Coffee Log, Day 318

Hi.

Coffee: Americano, Caribou Coffee; a bit more burnt than usual; I carried the cup into work where they had the heat off despite the cold; it was nice to have something hot in my hands, bitter or not.

The hardest days to work are the ones you don’t work regularly. Paradoxically, they’re also the easiest.

The bank has us scheduled to work two Saturday’s a quarter. There’s only a handful of branches open on Saturday and they’re only open until noon. So really it’s nothing to complain about. I spent years working at a bookstore where a Saturday shift from two to midnight wasn’t only common, it was weekly. But everything in life is about expectation and when you’re no longer expecting to work the weekend, those hours drag long.

But there’s also something kind of neat about it.

Way, way back, I was one of those kids who joined academic clubs. Lit club, science bowl, I was in orchestra from 4th grade on. So it wasn’t unheard of to have to stay a few hours after school. There was magic in that. The halls were empty. The teachers were walking around talking more casually than you were used to. It was like catching your mother with her hair down for the first time, or your father out of his suit. You were in on something. It was good and special and dorky and powerful.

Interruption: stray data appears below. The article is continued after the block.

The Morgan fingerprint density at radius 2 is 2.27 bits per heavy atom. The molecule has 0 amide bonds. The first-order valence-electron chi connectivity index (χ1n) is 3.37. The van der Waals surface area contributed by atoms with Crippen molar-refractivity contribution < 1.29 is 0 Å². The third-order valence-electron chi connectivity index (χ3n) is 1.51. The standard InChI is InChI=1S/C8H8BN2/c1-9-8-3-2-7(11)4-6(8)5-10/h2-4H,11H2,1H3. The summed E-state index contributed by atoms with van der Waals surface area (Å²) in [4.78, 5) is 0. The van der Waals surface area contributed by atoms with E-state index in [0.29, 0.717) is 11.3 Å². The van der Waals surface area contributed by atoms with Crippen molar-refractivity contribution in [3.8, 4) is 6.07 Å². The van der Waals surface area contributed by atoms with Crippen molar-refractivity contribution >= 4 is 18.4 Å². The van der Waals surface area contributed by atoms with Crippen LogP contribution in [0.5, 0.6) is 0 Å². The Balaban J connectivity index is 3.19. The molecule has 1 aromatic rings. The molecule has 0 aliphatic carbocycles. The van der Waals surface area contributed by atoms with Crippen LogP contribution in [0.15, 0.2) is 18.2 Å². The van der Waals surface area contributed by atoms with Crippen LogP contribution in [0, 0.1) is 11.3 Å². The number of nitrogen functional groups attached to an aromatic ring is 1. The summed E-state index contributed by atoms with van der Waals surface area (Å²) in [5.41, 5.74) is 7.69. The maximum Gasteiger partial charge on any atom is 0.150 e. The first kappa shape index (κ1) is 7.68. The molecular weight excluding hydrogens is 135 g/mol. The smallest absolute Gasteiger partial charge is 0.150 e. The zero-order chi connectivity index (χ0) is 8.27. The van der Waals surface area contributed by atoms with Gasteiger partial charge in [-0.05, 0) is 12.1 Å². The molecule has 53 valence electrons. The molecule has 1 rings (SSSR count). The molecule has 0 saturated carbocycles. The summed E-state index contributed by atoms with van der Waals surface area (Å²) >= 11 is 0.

The Saturday crews rotate at the bank. You’ve got people from all over the triangle at different branches than they usually work. By chance, I was at my home branch today, but I worked with a couple people I haven’t seen in a while. We talked a lot, mostly work stories, and even though we hadn’t really said anything, there was an ease you can’t feel with the same people you see everyday. We passed four hours.

We packed up to go. Lately, on a weekday, we’ve been getting out when it’s already dark. But today it was only noon. The sky was blazing with the sun.

Novel Count: 11,157

Currently Reading: Killing Commendatore, Haruki Murakami

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As we approached each other, the noise and the students around us melted away and we were utterly alone, passing, smiling, holding each other’s eyes, floors and walls gone, two people in a universe of space and stars.

Jerry Spinelli